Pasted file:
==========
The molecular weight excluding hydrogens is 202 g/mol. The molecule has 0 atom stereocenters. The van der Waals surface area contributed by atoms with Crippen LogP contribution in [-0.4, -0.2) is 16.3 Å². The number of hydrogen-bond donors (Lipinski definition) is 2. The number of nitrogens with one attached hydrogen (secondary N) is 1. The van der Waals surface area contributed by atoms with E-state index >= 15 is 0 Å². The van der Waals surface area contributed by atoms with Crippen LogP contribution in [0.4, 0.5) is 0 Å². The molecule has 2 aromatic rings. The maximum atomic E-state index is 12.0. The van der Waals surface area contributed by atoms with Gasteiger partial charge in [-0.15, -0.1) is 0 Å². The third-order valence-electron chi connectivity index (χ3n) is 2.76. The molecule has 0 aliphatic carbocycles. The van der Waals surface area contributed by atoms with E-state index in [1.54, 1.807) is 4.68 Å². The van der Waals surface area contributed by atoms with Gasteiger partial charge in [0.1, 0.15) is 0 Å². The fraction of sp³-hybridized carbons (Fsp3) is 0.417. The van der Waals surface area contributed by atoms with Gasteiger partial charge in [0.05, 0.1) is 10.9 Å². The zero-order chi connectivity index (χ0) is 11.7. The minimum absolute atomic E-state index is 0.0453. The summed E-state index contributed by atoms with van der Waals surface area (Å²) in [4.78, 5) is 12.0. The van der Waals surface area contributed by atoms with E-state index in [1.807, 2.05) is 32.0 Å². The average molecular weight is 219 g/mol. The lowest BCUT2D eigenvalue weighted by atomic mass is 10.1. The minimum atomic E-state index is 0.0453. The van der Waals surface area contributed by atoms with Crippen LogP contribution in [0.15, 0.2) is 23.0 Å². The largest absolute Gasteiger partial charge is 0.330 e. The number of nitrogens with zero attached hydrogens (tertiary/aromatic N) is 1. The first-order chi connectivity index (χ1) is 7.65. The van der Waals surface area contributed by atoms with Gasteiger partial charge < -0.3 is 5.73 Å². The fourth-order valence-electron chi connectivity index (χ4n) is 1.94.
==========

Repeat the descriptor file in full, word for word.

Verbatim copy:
The molecular weight excluding hydrogens is 202 g/mol. The molecule has 0 atom stereocenters. The van der Waals surface area contributed by atoms with Crippen LogP contribution in [-0.4, -0.2) is 16.3 Å². The number of hydrogen-bond donors (Lipinski definition) is 2. The number of nitrogens with one attached hydrogen (secondary N) is 1. The van der Waals surface area contributed by atoms with E-state index >= 15 is 0 Å². The van der Waals surface area contributed by atoms with Crippen LogP contribution in [0.4, 0.5) is 0 Å². The molecule has 2 aromatic rings. The maximum atomic E-state index is 12.0. The van der Waals surface area contributed by atoms with Gasteiger partial charge in [-0.15, -0.1) is 0 Å². The third-order valence-electron chi connectivity index (χ3n) is 2.76. The molecule has 0 aliphatic carbocycles. The van der Waals surface area contributed by atoms with E-state index in [1.54, 1.807) is 4.68 Å². The van der Waals surface area contributed by atoms with Gasteiger partial charge in [0.1, 0.15) is 0 Å². The fraction of sp³-hybridized carbons (Fsp3) is 0.417. The van der Waals surface area contributed by atoms with Gasteiger partial charge in [0.05, 0.1) is 10.9 Å². The zero-order chi connectivity index (χ0) is 11.7. The minimum absolute atomic E-state index is 0.0453. The summed E-state index contributed by atoms with van der Waals surface area (Å²) in [4.78, 5) is 12.0. The van der Waals surface area contributed by atoms with E-state index in [1.807, 2.05) is 32.0 Å². The average molecular weight is 219 g/mol. The lowest BCUT2D eigenvalue weighted by atomic mass is 10.1. The minimum atomic E-state index is 0.0453. The van der Waals surface area contributed by atoms with Crippen LogP contribution in [0.15, 0.2) is 23.0 Å². The largest absolute Gasteiger partial charge is 0.330 e. The number of nitrogens with zero attached hydrogens (tertiary/aromatic N) is 1. The first-order chi connectivity index (χ1) is 7.65. The van der Waals surface area contributed by atoms with Gasteiger partial charge < -0.3 is 5.73 Å². The fourth-order valence-electron chi connectivity index (χ4n) is 1.94.